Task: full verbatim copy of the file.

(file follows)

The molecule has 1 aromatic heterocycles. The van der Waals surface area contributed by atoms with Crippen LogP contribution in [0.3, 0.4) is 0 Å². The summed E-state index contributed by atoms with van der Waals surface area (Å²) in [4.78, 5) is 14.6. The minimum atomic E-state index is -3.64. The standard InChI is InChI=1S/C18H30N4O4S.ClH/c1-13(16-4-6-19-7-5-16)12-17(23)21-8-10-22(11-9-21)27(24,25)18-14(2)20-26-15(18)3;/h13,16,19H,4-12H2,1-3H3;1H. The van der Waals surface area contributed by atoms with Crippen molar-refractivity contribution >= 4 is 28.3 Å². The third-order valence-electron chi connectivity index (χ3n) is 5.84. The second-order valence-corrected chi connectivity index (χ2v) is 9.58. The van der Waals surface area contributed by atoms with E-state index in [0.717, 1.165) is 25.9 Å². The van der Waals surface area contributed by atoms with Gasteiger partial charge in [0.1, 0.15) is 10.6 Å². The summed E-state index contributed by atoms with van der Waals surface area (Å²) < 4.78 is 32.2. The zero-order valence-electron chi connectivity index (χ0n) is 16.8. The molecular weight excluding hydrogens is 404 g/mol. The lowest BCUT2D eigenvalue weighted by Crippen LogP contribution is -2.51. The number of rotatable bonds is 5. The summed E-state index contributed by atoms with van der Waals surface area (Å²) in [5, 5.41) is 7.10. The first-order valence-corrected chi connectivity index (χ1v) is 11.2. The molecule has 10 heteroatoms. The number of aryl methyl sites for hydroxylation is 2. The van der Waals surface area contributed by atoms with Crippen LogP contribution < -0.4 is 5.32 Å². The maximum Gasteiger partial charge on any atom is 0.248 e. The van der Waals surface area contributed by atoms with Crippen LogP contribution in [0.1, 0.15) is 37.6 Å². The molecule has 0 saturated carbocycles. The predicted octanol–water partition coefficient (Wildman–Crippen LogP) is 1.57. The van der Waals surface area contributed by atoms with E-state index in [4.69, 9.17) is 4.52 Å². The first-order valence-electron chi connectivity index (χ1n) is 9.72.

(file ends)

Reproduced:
The molecule has 1 aromatic heterocycles. The van der Waals surface area contributed by atoms with Crippen LogP contribution in [0.3, 0.4) is 0 Å². The summed E-state index contributed by atoms with van der Waals surface area (Å²) in [4.78, 5) is 14.6. The minimum atomic E-state index is -3.64. The standard InChI is InChI=1S/C18H30N4O4S.ClH/c1-13(16-4-6-19-7-5-16)12-17(23)21-8-10-22(11-9-21)27(24,25)18-14(2)20-26-15(18)3;/h13,16,19H,4-12H2,1-3H3;1H. The van der Waals surface area contributed by atoms with Crippen molar-refractivity contribution >= 4 is 28.3 Å². The third-order valence-electron chi connectivity index (χ3n) is 5.84. The second-order valence-corrected chi connectivity index (χ2v) is 9.58. The van der Waals surface area contributed by atoms with E-state index in [0.717, 1.165) is 25.9 Å². The van der Waals surface area contributed by atoms with Gasteiger partial charge in [0.1, 0.15) is 10.6 Å². The summed E-state index contributed by atoms with van der Waals surface area (Å²) < 4.78 is 32.2. The zero-order valence-electron chi connectivity index (χ0n) is 16.8. The molecular weight excluding hydrogens is 404 g/mol. The lowest BCUT2D eigenvalue weighted by Crippen LogP contribution is -2.51. The number of rotatable bonds is 5. The summed E-state index contributed by atoms with van der Waals surface area (Å²) in [5, 5.41) is 7.10. The first-order valence-corrected chi connectivity index (χ1v) is 11.2. The molecule has 10 heteroatoms. The number of aryl methyl sites for hydroxylation is 2. The van der Waals surface area contributed by atoms with Crippen LogP contribution < -0.4 is 5.32 Å². The maximum Gasteiger partial charge on any atom is 0.248 e. The van der Waals surface area contributed by atoms with Crippen LogP contribution in [0.1, 0.15) is 37.6 Å². The molecule has 0 saturated carbocycles. The predicted octanol–water partition coefficient (Wildman–Crippen LogP) is 1.57. The van der Waals surface area contributed by atoms with E-state index in [4.69, 9.17) is 4.52 Å². The first-order valence-electron chi connectivity index (χ1n) is 9.72.